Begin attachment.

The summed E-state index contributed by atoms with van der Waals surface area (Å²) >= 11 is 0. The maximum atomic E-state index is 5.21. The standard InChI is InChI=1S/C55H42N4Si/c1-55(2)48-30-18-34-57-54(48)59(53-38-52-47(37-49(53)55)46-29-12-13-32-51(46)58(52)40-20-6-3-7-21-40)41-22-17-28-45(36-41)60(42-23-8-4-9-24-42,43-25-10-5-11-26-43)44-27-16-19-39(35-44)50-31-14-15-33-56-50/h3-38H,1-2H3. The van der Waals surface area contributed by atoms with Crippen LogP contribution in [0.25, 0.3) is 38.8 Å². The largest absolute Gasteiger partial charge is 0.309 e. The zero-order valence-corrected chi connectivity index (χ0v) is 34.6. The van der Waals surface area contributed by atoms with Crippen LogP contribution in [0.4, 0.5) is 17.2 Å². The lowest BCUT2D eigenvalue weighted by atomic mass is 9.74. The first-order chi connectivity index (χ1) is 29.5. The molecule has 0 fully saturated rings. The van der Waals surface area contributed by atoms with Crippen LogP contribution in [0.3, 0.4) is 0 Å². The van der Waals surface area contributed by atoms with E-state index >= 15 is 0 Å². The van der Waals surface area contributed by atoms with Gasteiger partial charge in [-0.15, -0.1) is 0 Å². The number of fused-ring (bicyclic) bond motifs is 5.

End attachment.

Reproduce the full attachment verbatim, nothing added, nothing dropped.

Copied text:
The summed E-state index contributed by atoms with van der Waals surface area (Å²) >= 11 is 0. The maximum atomic E-state index is 5.21. The standard InChI is InChI=1S/C55H42N4Si/c1-55(2)48-30-18-34-57-54(48)59(53-38-52-47(37-49(53)55)46-29-12-13-32-51(46)58(52)40-20-6-3-7-21-40)41-22-17-28-45(36-41)60(42-23-8-4-9-24-42,43-25-10-5-11-26-43)44-27-16-19-39(35-44)50-31-14-15-33-56-50/h3-38H,1-2H3. The van der Waals surface area contributed by atoms with Crippen LogP contribution in [0.25, 0.3) is 38.8 Å². The largest absolute Gasteiger partial charge is 0.309 e. The zero-order valence-corrected chi connectivity index (χ0v) is 34.6. The van der Waals surface area contributed by atoms with Crippen LogP contribution in [0.4, 0.5) is 17.2 Å². The lowest BCUT2D eigenvalue weighted by atomic mass is 9.74. The first-order chi connectivity index (χ1) is 29.5. The molecule has 0 fully saturated rings. The van der Waals surface area contributed by atoms with Crippen LogP contribution in [0.3, 0.4) is 0 Å². The van der Waals surface area contributed by atoms with E-state index >= 15 is 0 Å². The van der Waals surface area contributed by atoms with Gasteiger partial charge in [-0.15, -0.1) is 0 Å². The number of fused-ring (bicyclic) bond motifs is 5.